The alphabet soup of college admissions is getting more complicated as the International Baccalaureate, or I.B., grows in popularity as an alternative to the better-known Advanced Placement program.
The College Board’s A.P. program, which offers a long menu of single-subject courses, is still by far the most common option for giving students a head start on college work, and a potential edge in admissions.
The lesser-known I.B., a two-year curriculum developed in the 1960s at an international school in Switzerland, first took hold in the United States in private schools. But it is now offered in more than 700 American high schools — more than 90 percent of them public schools — and almost 200 more have begun the long certification process.
Many parents, schools and students see the program as a rigorous and more internationally focused curriculum, and a way to impress college admissions officers.
To earn an I.B. diploma, students must devote their full junior and senior years to the program, which requires English and another language, math, science, social science and art, plus a course on theory of knowledge, a 4,000-word essay, oral presentations and community service.
Here in Cumberland, Greely High School adopted the I.B. this year to make students more aware of the world beyond the United States.
“When our grads would visit from college, they’d tell us that while Greely gave them great academic preparation, they’d had no idea there was a big wide world out there,” said David Galin, Greely’s I.B. coordinator.
To that end, Greely’s I.B. 11th graders read literature from India (“God of Small Things”), South Africa (“Master Harold … and the Boys”), what is now the Czech Republic (“The Metamorphosis”), Chile (“The House of the Spirits”), Egypt (“Midaq Alley”) and Colombia (“Chronicle of a Death Foretold”).
“Our students don’t have as much diversity as people in some other areas, so this makes them open their eyes,” said Deb Pinkham, the program’s English teacher.
The I.B. program is used in 139 countries, and its international focus has drawn criticism from some quarters.
Some parents say it is anti-American and too closely tied to both the United Nations and radical environmentalism. From its start in 1968 until 1976, the program was financed partly by Unesco. It is now associated with the United Nations Economic and Social Council, and until recently it endorsed the Earth Charter, a declaration of principles of sustainability that originated at the United Nations.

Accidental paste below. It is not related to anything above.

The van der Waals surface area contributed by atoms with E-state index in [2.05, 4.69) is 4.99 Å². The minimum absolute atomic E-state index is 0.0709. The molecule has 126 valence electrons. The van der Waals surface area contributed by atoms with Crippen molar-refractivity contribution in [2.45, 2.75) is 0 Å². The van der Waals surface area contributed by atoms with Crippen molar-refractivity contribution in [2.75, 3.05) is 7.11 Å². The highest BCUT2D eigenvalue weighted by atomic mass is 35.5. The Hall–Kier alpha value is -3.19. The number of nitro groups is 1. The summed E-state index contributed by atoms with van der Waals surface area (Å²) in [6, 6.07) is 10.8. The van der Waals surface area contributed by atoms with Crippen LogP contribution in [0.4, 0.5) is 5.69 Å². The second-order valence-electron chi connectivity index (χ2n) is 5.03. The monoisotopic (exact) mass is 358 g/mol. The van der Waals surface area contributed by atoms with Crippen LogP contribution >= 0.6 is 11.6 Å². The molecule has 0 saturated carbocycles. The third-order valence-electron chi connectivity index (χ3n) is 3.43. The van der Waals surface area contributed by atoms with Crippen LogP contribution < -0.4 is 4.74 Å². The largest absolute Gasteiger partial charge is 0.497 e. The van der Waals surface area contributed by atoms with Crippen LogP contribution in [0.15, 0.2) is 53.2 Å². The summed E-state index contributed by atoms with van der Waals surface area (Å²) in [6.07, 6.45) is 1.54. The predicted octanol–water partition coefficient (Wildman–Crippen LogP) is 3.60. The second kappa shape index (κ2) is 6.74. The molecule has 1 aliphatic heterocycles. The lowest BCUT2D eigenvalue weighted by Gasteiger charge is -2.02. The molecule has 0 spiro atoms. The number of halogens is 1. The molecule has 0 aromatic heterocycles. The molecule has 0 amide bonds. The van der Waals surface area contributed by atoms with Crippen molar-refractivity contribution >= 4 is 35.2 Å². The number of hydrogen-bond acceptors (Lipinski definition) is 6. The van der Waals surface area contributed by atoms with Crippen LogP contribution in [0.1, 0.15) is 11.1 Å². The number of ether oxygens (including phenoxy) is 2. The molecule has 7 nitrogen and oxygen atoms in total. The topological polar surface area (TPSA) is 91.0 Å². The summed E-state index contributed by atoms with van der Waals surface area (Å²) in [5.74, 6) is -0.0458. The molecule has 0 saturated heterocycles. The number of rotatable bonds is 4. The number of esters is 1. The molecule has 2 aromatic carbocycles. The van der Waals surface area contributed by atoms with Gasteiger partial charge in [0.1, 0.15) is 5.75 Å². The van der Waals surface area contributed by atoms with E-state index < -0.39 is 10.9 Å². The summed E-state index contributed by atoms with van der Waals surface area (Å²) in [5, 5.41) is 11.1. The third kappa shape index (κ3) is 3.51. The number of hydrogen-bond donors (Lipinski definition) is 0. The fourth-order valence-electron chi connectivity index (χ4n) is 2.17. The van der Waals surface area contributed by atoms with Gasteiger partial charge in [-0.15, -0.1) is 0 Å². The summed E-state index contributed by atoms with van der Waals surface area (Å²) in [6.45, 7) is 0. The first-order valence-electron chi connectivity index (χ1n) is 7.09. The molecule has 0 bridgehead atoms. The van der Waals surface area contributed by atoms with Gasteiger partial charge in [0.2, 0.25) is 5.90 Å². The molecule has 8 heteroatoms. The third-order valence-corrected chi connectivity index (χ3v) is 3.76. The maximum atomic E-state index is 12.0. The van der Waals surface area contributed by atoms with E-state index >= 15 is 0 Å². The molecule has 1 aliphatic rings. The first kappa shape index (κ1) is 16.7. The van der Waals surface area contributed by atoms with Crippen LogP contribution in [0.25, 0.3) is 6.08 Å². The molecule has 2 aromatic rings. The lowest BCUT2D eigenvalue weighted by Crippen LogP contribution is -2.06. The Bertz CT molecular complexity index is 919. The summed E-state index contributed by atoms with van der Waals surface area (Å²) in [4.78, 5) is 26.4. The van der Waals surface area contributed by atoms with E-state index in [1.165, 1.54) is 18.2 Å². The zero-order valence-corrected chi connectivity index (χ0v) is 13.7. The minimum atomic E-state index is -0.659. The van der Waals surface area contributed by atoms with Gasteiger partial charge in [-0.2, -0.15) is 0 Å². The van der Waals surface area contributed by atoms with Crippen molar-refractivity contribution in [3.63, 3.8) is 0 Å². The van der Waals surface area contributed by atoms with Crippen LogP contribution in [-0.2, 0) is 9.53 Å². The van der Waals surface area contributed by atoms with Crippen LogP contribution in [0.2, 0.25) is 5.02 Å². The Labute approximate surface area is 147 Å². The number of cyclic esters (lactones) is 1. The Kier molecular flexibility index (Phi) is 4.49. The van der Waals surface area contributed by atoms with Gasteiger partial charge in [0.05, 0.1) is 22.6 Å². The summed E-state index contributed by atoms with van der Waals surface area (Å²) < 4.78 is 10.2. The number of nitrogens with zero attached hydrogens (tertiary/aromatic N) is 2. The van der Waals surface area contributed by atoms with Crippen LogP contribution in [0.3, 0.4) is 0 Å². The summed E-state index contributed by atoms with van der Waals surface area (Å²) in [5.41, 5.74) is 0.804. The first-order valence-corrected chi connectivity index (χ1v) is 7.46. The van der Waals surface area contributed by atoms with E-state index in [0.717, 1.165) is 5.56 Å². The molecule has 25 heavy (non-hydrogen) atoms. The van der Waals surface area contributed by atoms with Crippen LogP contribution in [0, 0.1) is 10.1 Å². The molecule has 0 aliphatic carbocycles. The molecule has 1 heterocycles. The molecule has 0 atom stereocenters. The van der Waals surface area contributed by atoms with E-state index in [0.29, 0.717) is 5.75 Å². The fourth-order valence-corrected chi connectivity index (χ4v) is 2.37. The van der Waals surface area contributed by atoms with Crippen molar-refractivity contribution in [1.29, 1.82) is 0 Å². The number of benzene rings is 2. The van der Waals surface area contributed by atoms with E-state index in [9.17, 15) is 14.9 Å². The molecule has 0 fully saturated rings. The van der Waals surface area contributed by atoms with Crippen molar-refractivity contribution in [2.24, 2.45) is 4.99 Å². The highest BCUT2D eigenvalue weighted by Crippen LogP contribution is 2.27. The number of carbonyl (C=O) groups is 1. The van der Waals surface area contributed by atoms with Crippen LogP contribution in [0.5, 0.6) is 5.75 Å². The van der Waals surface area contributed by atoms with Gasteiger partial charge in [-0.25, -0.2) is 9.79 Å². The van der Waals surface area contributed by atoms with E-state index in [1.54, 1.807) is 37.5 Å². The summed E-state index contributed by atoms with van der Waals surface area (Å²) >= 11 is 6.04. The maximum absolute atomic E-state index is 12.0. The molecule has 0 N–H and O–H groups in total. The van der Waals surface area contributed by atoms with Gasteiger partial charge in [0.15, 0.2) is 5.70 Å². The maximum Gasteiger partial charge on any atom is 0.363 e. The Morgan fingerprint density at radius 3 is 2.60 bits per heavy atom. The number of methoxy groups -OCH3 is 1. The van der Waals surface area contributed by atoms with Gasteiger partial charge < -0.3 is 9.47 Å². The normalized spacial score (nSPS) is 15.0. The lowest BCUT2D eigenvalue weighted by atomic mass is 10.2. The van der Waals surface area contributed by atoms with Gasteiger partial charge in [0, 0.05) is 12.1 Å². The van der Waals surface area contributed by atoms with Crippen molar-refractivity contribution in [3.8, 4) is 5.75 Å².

“When there is a program at the school with a specific agenda, which in this case is the United Nations agenda, I have a problem with it,” said Ann Marie Banfield, who unsuccessfully opposed the adoption of the I.B. program in Bedford, N.H.
Others object to its cost — the organization charges $10,000 a year per school, $141 per student and $96 per exam — and say it is neither as effective as the A.P. program nor likely to reach as many students.
“We have 337 kids, and 80 of them take at least one of our 16 A.P. classes,” said John Eppolito, a parent who opposes the planned introduction of the I.B. in Incline Village, Nev. “If we switched to the I.B., the district estimates that 15 kids would get a I.B. diploma in two years.”
I.B. opponents have created a Web site, truthaboutib.com, to serve as a clearinghouse for their views.
Many schools, and many parents, see the I.B. partly as a way to show college admissions offices that students have chosen a rigorous program, with tests graded by I.B. examiners around the world.
“I don’t think there is anyone who does not respect the I.B.,” said Panetha Ott, an admissions officer at Brown.
Fewer colleges give credit for the I.B. than for A.P., but dozens give students with an I.B. diploma sophomore standing and some offer special scholarships.
The I.B. is also being offered now in some struggling urban schools where educators say it helps put low-income students on par with their richer peers.
Last fall, the Bill and Melinda Gates Foundation gave the program a three-year $2.4 million grant to prepare low-income and minority students to participate in the I.B.
California and Florida have the most I.B. schools, and New England the fewest.